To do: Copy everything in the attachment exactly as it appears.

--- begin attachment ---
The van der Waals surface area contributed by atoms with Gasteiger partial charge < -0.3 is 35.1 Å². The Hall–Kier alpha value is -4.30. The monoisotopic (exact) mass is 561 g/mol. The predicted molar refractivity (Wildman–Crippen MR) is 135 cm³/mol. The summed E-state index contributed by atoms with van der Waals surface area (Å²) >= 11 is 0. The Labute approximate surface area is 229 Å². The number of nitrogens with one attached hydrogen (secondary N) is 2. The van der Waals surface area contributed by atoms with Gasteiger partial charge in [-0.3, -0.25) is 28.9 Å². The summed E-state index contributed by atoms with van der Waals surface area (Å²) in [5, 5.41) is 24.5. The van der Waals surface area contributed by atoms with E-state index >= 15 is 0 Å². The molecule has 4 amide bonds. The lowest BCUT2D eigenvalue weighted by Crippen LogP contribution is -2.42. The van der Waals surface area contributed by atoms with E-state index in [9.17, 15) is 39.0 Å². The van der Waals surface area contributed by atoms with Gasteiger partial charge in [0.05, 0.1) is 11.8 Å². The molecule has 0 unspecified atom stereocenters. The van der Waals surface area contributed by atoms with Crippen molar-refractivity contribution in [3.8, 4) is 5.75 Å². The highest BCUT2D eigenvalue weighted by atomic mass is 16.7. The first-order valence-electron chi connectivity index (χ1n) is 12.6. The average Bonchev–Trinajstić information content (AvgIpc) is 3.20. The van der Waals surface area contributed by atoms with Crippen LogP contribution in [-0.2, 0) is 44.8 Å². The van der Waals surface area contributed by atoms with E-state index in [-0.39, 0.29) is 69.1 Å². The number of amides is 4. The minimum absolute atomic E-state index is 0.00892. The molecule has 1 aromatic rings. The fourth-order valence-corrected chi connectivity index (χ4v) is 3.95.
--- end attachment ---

The van der Waals surface area contributed by atoms with Gasteiger partial charge < -0.3 is 35.1 Å². The Hall–Kier alpha value is -4.30. The monoisotopic (exact) mass is 561 g/mol. The predicted molar refractivity (Wildman–Crippen MR) is 135 cm³/mol. The summed E-state index contributed by atoms with van der Waals surface area (Å²) >= 11 is 0. The Labute approximate surface area is 229 Å². The number of nitrogens with one attached hydrogen (secondary N) is 2. The van der Waals surface area contributed by atoms with Gasteiger partial charge in [-0.3, -0.25) is 28.9 Å². The summed E-state index contributed by atoms with van der Waals surface area (Å²) in [5, 5.41) is 24.5. The van der Waals surface area contributed by atoms with E-state index >= 15 is 0 Å². The molecule has 4 amide bonds. The lowest BCUT2D eigenvalue weighted by Crippen LogP contribution is -2.42. The van der Waals surface area contributed by atoms with E-state index in [9.17, 15) is 39.0 Å². The van der Waals surface area contributed by atoms with Gasteiger partial charge in [0.05, 0.1) is 11.8 Å². The molecule has 0 unspecified atom stereocenters. The van der Waals surface area contributed by atoms with Crippen molar-refractivity contribution in [3.8, 4) is 5.75 Å². The highest BCUT2D eigenvalue weighted by atomic mass is 16.7. The first-order valence-electron chi connectivity index (χ1n) is 12.6. The average Bonchev–Trinajstić information content (AvgIpc) is 3.20. The van der Waals surface area contributed by atoms with Crippen LogP contribution in [-0.2, 0) is 44.8 Å². The van der Waals surface area contributed by atoms with E-state index in [-0.39, 0.29) is 69.1 Å². The number of amides is 4. The minimum absolute atomic E-state index is 0.00892. The molecule has 1 aromatic rings. The fourth-order valence-corrected chi connectivity index (χ4v) is 3.95.